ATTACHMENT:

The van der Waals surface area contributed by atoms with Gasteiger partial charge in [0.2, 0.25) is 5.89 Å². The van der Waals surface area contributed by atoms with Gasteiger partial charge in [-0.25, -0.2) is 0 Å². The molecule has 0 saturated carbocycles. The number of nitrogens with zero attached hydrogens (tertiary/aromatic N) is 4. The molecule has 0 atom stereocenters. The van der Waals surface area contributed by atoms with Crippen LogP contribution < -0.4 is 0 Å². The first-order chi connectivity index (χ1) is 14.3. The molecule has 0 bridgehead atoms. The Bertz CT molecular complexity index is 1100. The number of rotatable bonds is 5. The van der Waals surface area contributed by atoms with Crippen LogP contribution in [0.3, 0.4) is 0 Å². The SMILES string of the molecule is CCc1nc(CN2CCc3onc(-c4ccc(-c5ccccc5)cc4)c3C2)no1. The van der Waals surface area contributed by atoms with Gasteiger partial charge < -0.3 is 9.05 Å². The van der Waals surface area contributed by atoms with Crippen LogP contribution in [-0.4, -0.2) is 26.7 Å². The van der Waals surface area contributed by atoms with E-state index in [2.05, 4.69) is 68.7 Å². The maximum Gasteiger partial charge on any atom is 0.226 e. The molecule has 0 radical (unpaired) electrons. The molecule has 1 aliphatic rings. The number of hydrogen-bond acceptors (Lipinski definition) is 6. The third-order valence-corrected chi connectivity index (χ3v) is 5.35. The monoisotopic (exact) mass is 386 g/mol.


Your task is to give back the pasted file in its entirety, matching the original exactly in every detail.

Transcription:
The van der Waals surface area contributed by atoms with Gasteiger partial charge in [0.2, 0.25) is 5.89 Å². The van der Waals surface area contributed by atoms with Gasteiger partial charge in [-0.25, -0.2) is 0 Å². The molecule has 0 saturated carbocycles. The number of nitrogens with zero attached hydrogens (tertiary/aromatic N) is 4. The molecule has 0 atom stereocenters. The van der Waals surface area contributed by atoms with Crippen LogP contribution < -0.4 is 0 Å². The first-order chi connectivity index (χ1) is 14.3. The molecule has 0 bridgehead atoms. The Bertz CT molecular complexity index is 1100. The number of rotatable bonds is 5. The van der Waals surface area contributed by atoms with Crippen LogP contribution in [0.3, 0.4) is 0 Å². The SMILES string of the molecule is CCc1nc(CN2CCc3onc(-c4ccc(-c5ccccc5)cc4)c3C2)no1. The van der Waals surface area contributed by atoms with Gasteiger partial charge < -0.3 is 9.05 Å². The van der Waals surface area contributed by atoms with Crippen LogP contribution in [-0.4, -0.2) is 26.7 Å². The van der Waals surface area contributed by atoms with E-state index in [2.05, 4.69) is 68.7 Å². The maximum Gasteiger partial charge on any atom is 0.226 e. The molecule has 0 radical (unpaired) electrons. The molecule has 1 aliphatic rings. The number of hydrogen-bond acceptors (Lipinski definition) is 6. The third-order valence-corrected chi connectivity index (χ3v) is 5.35. The monoisotopic (exact) mass is 386 g/mol.